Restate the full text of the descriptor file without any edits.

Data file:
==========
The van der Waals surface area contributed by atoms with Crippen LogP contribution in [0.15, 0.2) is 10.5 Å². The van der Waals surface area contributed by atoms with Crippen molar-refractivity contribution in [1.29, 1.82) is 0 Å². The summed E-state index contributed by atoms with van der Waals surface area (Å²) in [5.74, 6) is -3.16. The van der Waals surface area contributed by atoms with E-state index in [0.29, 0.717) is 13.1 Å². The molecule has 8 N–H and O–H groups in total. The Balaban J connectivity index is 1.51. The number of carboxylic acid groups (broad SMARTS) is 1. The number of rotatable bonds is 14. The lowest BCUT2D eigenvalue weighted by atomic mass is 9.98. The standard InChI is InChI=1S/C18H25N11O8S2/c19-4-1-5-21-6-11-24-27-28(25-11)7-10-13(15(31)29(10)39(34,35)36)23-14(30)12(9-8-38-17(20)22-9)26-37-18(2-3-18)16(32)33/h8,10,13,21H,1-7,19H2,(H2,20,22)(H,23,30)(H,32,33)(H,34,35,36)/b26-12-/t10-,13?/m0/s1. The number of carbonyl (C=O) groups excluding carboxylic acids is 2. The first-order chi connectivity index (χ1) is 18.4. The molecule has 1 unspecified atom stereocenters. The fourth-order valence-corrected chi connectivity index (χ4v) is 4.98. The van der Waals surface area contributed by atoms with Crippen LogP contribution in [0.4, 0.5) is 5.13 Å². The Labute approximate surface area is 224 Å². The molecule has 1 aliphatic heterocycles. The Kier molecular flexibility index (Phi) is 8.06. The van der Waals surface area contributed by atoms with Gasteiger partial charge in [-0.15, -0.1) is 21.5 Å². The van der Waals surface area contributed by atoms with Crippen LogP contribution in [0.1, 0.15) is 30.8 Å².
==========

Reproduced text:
The van der Waals surface area contributed by atoms with Crippen LogP contribution in [0.15, 0.2) is 10.5 Å². The van der Waals surface area contributed by atoms with Crippen molar-refractivity contribution in [1.29, 1.82) is 0 Å². The summed E-state index contributed by atoms with van der Waals surface area (Å²) in [5.74, 6) is -3.16. The van der Waals surface area contributed by atoms with E-state index in [0.29, 0.717) is 13.1 Å². The molecule has 8 N–H and O–H groups in total. The Balaban J connectivity index is 1.51. The number of carboxylic acid groups (broad SMARTS) is 1. The number of rotatable bonds is 14. The lowest BCUT2D eigenvalue weighted by atomic mass is 9.98. The standard InChI is InChI=1S/C18H25N11O8S2/c19-4-1-5-21-6-11-24-27-28(25-11)7-10-13(15(31)29(10)39(34,35)36)23-14(30)12(9-8-38-17(20)22-9)26-37-18(2-3-18)16(32)33/h8,10,13,21H,1-7,19H2,(H2,20,22)(H,23,30)(H,32,33)(H,34,35,36)/b26-12-/t10-,13?/m0/s1. The number of carbonyl (C=O) groups excluding carboxylic acids is 2. The first-order chi connectivity index (χ1) is 18.4. The molecule has 1 unspecified atom stereocenters. The fourth-order valence-corrected chi connectivity index (χ4v) is 4.98. The van der Waals surface area contributed by atoms with Crippen LogP contribution in [0.4, 0.5) is 5.13 Å². The Labute approximate surface area is 224 Å². The molecule has 1 aliphatic heterocycles. The Kier molecular flexibility index (Phi) is 8.06. The van der Waals surface area contributed by atoms with Gasteiger partial charge in [-0.15, -0.1) is 21.5 Å². The van der Waals surface area contributed by atoms with Crippen LogP contribution in [0.1, 0.15) is 30.8 Å².